Snapshots, stories and significant moments in the evolution of education design from the post-war period to the 1980s.
When we consider the factors that influence school design, the interplay between educational, social and architectural values is clear. However the weight given to these three demands fluctuates throughout our education history, and most notably in the post-war period.
Inevitably the design of a school affects the teaching experience. Greater understanding of the complexities of teaching and learning led to modifications in the pre-war period. This progression was dramatically interrupted by mass migration to Australia in the 1950s. With demand for schooling exceeding available supply, the solution led to easily erected and cheap Light Timber Construction design – more commonly known as ‘chicken coops’.
Despite – or in spite of - the post-war limitations placed on teaching and school design, the educational experience began a process of significant change. A hitherto unheard of dialogue commenced between the Department and all education stakeholders, first leading to architectural changes and then to a major ‘re-think’ of school design, teaching and learning. By the 1980s classrooms were no longer faceless ‘coops’ but mobile, interactive learning spaces with curriculum designed to cater for the individual.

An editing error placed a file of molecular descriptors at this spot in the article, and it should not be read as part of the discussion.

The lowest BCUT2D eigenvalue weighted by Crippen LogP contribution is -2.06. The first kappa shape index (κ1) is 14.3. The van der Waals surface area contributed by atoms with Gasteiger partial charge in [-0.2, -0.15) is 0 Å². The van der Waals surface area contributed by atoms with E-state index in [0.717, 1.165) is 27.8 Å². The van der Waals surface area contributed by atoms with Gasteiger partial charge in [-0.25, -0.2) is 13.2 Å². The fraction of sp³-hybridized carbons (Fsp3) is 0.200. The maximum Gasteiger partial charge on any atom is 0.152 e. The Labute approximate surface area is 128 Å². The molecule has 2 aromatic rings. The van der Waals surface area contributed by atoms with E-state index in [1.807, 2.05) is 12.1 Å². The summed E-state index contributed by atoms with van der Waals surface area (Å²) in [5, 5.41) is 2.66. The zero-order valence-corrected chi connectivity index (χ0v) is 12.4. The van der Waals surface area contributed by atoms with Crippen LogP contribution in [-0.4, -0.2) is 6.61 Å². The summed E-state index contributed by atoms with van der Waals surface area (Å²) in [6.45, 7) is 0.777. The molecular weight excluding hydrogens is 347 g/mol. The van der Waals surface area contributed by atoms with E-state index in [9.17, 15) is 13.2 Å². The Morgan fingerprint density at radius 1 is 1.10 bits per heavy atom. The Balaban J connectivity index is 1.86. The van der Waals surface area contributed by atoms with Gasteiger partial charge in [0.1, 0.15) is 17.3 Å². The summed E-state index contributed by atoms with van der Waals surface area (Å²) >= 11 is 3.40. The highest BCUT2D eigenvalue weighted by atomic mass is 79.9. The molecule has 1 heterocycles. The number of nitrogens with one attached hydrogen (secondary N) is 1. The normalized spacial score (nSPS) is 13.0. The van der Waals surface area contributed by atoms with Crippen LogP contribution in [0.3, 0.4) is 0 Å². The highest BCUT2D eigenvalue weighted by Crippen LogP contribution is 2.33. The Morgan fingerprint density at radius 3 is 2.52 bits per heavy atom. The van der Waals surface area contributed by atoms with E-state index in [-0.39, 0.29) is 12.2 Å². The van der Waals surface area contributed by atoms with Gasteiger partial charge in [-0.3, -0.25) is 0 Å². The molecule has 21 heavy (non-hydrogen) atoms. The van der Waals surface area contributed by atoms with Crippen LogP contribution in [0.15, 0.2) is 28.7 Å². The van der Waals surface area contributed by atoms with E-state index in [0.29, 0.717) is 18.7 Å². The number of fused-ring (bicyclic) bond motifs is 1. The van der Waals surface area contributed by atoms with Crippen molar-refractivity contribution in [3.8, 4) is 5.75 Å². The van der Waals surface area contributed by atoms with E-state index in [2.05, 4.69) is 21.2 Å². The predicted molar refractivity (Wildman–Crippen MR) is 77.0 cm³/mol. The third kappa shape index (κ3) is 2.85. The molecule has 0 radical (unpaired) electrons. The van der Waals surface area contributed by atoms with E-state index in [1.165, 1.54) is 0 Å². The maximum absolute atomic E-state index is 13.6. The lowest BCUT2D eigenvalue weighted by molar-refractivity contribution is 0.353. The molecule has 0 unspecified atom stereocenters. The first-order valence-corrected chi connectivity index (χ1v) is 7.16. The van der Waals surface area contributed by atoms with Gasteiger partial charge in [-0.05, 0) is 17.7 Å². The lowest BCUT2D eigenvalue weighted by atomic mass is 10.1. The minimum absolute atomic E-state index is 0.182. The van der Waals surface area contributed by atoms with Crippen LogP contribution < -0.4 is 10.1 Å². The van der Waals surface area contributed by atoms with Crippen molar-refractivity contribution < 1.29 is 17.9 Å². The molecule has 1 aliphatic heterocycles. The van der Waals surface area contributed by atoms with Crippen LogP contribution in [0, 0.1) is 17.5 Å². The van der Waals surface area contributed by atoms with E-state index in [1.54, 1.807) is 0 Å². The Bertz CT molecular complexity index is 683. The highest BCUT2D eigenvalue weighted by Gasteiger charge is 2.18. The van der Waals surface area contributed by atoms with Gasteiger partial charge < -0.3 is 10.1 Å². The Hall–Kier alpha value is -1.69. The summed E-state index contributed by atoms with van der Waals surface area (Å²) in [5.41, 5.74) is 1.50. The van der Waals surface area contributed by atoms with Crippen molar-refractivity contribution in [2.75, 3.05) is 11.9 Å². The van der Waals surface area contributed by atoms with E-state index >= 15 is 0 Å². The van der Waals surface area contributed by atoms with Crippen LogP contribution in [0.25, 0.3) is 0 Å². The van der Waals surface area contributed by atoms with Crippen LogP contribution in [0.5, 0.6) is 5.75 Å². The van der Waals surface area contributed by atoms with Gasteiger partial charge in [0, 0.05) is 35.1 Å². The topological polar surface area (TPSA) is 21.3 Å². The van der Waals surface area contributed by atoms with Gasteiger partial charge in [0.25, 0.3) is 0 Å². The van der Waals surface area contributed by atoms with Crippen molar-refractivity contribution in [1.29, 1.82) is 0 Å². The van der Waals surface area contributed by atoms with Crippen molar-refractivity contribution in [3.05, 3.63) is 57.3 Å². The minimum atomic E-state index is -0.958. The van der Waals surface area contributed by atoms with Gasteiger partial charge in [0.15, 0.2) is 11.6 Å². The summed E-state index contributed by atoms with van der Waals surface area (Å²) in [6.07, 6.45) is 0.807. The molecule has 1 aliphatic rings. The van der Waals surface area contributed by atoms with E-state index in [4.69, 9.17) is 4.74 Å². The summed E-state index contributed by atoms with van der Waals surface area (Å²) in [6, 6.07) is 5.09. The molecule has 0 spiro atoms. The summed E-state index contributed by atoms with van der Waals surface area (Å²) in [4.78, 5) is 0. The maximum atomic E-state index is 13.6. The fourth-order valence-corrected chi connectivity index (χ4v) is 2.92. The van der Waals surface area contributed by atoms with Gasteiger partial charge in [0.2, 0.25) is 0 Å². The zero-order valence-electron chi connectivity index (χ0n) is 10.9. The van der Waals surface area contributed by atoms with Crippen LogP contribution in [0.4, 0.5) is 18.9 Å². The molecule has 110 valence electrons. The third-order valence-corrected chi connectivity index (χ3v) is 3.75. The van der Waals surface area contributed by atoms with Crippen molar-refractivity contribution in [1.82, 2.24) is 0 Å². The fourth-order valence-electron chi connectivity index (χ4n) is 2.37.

School reform reflected a stronger commitment to the quality of education as expressed through community values and progressive educational pedagogy. ‘Shaping State Education: Mass Migration to Major Reform’ covers a period of enormous change in state schooling that ends with an ongoing dialogue between educator, community and architect that continues to shape state education today.
Chapter 42: Pre-war Edo Deco
To contextualise the changing shape of state education after World War Two we need to briefly touch on progress made in the pre-war years.